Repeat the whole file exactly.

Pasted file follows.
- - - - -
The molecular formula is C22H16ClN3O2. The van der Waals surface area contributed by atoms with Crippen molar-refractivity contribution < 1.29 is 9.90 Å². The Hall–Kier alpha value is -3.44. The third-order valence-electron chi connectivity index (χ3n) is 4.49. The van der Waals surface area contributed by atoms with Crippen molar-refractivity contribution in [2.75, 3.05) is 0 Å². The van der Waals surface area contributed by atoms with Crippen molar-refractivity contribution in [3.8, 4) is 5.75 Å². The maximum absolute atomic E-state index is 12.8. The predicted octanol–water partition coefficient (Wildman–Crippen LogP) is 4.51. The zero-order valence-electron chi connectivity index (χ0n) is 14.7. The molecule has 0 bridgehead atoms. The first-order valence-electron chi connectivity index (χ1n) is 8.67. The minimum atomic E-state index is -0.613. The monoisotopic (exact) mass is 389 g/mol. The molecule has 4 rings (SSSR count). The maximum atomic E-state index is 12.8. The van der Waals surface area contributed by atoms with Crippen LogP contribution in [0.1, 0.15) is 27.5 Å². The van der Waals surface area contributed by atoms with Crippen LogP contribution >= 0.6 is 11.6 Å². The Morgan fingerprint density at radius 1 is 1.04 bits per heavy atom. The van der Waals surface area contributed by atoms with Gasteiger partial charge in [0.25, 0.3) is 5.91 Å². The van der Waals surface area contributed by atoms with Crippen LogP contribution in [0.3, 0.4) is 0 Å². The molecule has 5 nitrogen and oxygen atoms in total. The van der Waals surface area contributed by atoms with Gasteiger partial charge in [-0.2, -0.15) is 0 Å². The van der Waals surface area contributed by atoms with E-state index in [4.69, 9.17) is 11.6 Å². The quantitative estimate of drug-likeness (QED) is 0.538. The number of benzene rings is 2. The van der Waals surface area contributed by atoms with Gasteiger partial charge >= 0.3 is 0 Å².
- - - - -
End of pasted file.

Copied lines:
The molecular formula is C22H16ClN3O2. The van der Waals surface area contributed by atoms with Crippen molar-refractivity contribution < 1.29 is 9.90 Å². The Hall–Kier alpha value is -3.44. The third-order valence-electron chi connectivity index (χ3n) is 4.49. The van der Waals surface area contributed by atoms with Crippen molar-refractivity contribution in [2.75, 3.05) is 0 Å². The van der Waals surface area contributed by atoms with Crippen molar-refractivity contribution in [3.8, 4) is 5.75 Å². The maximum absolute atomic E-state index is 12.8. The predicted octanol–water partition coefficient (Wildman–Crippen LogP) is 4.51. The zero-order valence-electron chi connectivity index (χ0n) is 14.7. The molecule has 0 bridgehead atoms. The first-order valence-electron chi connectivity index (χ1n) is 8.67. The minimum atomic E-state index is -0.613. The monoisotopic (exact) mass is 389 g/mol. The molecule has 4 rings (SSSR count). The maximum atomic E-state index is 12.8. The van der Waals surface area contributed by atoms with Crippen LogP contribution in [0.1, 0.15) is 27.5 Å². The van der Waals surface area contributed by atoms with Crippen LogP contribution >= 0.6 is 11.6 Å². The Morgan fingerprint density at radius 1 is 1.04 bits per heavy atom. The van der Waals surface area contributed by atoms with Gasteiger partial charge in [0.25, 0.3) is 5.91 Å². The van der Waals surface area contributed by atoms with Crippen LogP contribution in [0.3, 0.4) is 0 Å². The molecule has 5 nitrogen and oxygen atoms in total. The van der Waals surface area contributed by atoms with Gasteiger partial charge in [-0.2, -0.15) is 0 Å². The van der Waals surface area contributed by atoms with E-state index in [4.69, 9.17) is 11.6 Å². The quantitative estimate of drug-likeness (QED) is 0.538. The number of benzene rings is 2. The van der Waals surface area contributed by atoms with Gasteiger partial charge >= 0.3 is 0 Å².